Iowa Teacher Resources

Find Iowa educational ideas and activities

Showing 61 - 80 of 4,281 resources
Physical science learners conduct a simple experiment using the heat of their hands to affect the fluid pressure. They place a balloon atop a freezing cold bottle and observe what occurs as it warms up. Both activities demonstrate how increasing temperature creates higher pressures. With this knowledge, they construct a fountain and a thermometer. Detailed background information, materials and procedures, reading suggestions, and assessments make this a valuable resource for your physical science sessions.
Laboratory activities encourage evolutionary biology scholars to consider homologous structures as evidence of common ancestry. They learn how to formulate phylogenic trees and that environment influences to genetic variation. Activities are pertinent to high school biology courses and in this resource they are explained in detail for your convenience. 
Fourth graders, in groups, research states and using various print and nonprint reference materials. The groups make a presentation to inform the class about all the information from the state. This lesson plan provides imbedded support for the groups.
Given a variety of rocks, junior geologists calculate densities and correlate them to Earth's layers. As a simulation of continental crust, they experiment with how materials of differing density float in water. Finally, they compare the heating and cooling of solids and liquids and deduct from the results that oceans and lakes buffer nearby land temperatures. These four fabulous activities are useful for introducing learners to characteristics of Earth's solid crust. 
Practicing paleontologists map the geologic time scale, simulate the formation of sedimentary rock, and analyze fossil data. Instructions for four activities and five assessment choices are provided for the teacher. This comprehensive lesson plan thoroughly exposes learners to the stages of evolution as evidenced by the fossil record.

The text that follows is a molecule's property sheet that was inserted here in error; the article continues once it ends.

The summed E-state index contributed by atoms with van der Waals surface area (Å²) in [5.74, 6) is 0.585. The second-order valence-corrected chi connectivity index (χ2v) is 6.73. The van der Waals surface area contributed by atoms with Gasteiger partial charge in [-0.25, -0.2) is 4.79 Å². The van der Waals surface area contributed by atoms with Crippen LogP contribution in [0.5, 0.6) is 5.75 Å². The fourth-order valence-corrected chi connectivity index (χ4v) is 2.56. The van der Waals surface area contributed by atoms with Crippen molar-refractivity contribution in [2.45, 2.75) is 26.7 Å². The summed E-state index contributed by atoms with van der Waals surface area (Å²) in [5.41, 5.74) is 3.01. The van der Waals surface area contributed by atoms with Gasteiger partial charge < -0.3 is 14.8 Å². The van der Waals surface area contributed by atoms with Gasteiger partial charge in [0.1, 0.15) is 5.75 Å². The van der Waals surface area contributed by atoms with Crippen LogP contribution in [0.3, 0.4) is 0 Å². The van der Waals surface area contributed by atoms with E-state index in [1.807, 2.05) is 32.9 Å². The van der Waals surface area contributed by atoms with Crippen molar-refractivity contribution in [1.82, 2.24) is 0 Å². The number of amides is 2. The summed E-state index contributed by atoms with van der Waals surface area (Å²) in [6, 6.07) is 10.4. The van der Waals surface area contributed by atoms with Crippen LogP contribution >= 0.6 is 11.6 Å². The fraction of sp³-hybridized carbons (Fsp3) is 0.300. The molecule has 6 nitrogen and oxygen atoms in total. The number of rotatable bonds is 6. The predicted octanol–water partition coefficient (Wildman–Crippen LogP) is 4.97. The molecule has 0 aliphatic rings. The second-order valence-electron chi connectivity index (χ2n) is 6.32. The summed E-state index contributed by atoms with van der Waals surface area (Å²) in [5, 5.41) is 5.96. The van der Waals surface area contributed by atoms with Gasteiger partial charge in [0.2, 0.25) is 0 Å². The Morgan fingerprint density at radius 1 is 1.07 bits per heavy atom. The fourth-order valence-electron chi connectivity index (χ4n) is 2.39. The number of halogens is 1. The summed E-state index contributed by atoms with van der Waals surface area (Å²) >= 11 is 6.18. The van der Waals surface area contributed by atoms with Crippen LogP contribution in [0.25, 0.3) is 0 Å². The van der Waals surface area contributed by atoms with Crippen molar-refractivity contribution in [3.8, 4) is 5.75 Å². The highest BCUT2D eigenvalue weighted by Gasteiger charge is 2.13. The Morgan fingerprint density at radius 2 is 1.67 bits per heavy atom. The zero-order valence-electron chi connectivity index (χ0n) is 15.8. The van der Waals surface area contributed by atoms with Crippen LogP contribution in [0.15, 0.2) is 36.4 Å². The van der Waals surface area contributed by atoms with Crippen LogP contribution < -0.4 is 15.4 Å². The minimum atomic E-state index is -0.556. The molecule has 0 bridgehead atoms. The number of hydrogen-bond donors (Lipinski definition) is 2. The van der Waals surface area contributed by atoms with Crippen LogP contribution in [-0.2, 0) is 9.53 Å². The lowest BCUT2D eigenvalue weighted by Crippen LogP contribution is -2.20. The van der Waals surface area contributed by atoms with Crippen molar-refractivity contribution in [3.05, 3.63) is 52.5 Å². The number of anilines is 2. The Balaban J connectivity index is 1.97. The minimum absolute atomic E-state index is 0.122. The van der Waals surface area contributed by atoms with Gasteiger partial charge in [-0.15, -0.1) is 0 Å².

Physicists become Olympians in a competition using centripetal force. They ride a bicycle to comprehend relationships between linear and rotational motion. If you have an old-fashioned record player, it can be used to help pupils describe rotation and revolution. Classic pendulums and a classroom bowling ball pendulum are incorporated to help learners make connections. This activity-filled unit explores circular motion from every aspect, and the lesson write-up covers the details from every aspect as well!
Use salmon eggs as a cell model for demonstrating the movement of water over concentration gradients. Junior scientists examine the same process microscopically with an onion cell. They use a thistle tube and a semipermeable membrane to discover osmosis. Six activities in all, this collection is a must for your biology class! Lesson plans are thoroughly written and the activities are both engaging and informational. Thank the National Science Teachers Association for this gem of a resource!
Four activities immerse beginning chemists into the world of elements. They examine the periodic table, use cobalt hydroxide to learn about chemical formulae and valence electrons. Also, they name binary compounds and examine the physical properties of two compounds as determined by their types of chemical bonds. There are no student lab sheets provided, but the teacher's guide is thorough, making it easy to create lab sheets if you so desire.